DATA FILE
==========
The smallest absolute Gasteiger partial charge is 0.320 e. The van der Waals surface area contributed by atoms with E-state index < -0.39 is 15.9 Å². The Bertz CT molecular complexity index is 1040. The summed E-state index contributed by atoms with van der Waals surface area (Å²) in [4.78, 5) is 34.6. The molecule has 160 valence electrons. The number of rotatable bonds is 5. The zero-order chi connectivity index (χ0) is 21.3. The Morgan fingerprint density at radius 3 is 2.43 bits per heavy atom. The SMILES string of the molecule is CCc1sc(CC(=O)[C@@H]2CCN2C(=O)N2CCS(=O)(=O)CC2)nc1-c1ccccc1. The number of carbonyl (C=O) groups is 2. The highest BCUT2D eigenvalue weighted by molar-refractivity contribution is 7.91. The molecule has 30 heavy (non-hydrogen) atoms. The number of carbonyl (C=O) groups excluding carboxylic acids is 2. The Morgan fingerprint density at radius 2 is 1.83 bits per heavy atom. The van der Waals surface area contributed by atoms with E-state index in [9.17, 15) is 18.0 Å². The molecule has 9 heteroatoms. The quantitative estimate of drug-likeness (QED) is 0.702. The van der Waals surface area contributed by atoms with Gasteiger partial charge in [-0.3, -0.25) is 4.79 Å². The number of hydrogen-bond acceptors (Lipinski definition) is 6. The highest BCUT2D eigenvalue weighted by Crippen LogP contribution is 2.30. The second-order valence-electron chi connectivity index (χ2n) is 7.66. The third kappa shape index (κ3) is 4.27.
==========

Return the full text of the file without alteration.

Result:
The smallest absolute Gasteiger partial charge is 0.320 e. The van der Waals surface area contributed by atoms with E-state index < -0.39 is 15.9 Å². The Bertz CT molecular complexity index is 1040. The summed E-state index contributed by atoms with van der Waals surface area (Å²) in [4.78, 5) is 34.6. The molecule has 160 valence electrons. The number of rotatable bonds is 5. The zero-order chi connectivity index (χ0) is 21.3. The Morgan fingerprint density at radius 3 is 2.43 bits per heavy atom. The SMILES string of the molecule is CCc1sc(CC(=O)[C@@H]2CCN2C(=O)N2CCS(=O)(=O)CC2)nc1-c1ccccc1. The number of carbonyl (C=O) groups is 2. The highest BCUT2D eigenvalue weighted by molar-refractivity contribution is 7.91. The molecule has 30 heavy (non-hydrogen) atoms. The number of carbonyl (C=O) groups excluding carboxylic acids is 2. The Morgan fingerprint density at radius 2 is 1.83 bits per heavy atom. The van der Waals surface area contributed by atoms with E-state index in [9.17, 15) is 18.0 Å². The molecule has 9 heteroatoms. The quantitative estimate of drug-likeness (QED) is 0.702. The van der Waals surface area contributed by atoms with Gasteiger partial charge in [-0.3, -0.25) is 4.79 Å². The number of hydrogen-bond acceptors (Lipinski definition) is 6. The highest BCUT2D eigenvalue weighted by Crippen LogP contribution is 2.30. The second-order valence-electron chi connectivity index (χ2n) is 7.66. The third kappa shape index (κ3) is 4.27.